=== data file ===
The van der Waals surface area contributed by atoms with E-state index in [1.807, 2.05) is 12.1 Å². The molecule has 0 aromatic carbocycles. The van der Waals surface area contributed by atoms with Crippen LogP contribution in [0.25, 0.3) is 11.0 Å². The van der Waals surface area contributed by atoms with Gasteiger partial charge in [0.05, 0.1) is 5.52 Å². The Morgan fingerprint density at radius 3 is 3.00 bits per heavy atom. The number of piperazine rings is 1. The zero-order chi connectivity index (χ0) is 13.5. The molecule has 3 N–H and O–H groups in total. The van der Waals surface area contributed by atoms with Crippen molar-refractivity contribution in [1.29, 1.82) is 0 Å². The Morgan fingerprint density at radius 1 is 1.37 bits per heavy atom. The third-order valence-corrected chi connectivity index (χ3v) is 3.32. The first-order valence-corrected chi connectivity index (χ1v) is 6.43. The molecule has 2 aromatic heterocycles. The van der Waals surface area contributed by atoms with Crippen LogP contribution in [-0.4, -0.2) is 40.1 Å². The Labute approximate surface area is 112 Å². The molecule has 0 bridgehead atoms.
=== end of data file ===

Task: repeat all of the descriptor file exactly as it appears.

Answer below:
The van der Waals surface area contributed by atoms with E-state index in [1.807, 2.05) is 12.1 Å². The molecule has 0 aromatic carbocycles. The van der Waals surface area contributed by atoms with Crippen LogP contribution in [0.25, 0.3) is 11.0 Å². The van der Waals surface area contributed by atoms with Gasteiger partial charge in [0.05, 0.1) is 5.52 Å². The Morgan fingerprint density at radius 3 is 3.00 bits per heavy atom. The number of piperazine rings is 1. The zero-order chi connectivity index (χ0) is 13.5. The molecule has 3 N–H and O–H groups in total. The van der Waals surface area contributed by atoms with Crippen molar-refractivity contribution in [1.29, 1.82) is 0 Å². The Morgan fingerprint density at radius 1 is 1.37 bits per heavy atom. The third-order valence-corrected chi connectivity index (χ3v) is 3.32. The first-order valence-corrected chi connectivity index (χ1v) is 6.43. The molecule has 2 aromatic heterocycles. The van der Waals surface area contributed by atoms with Crippen LogP contribution in [-0.4, -0.2) is 40.1 Å². The Labute approximate surface area is 112 Å². The molecule has 0 bridgehead atoms.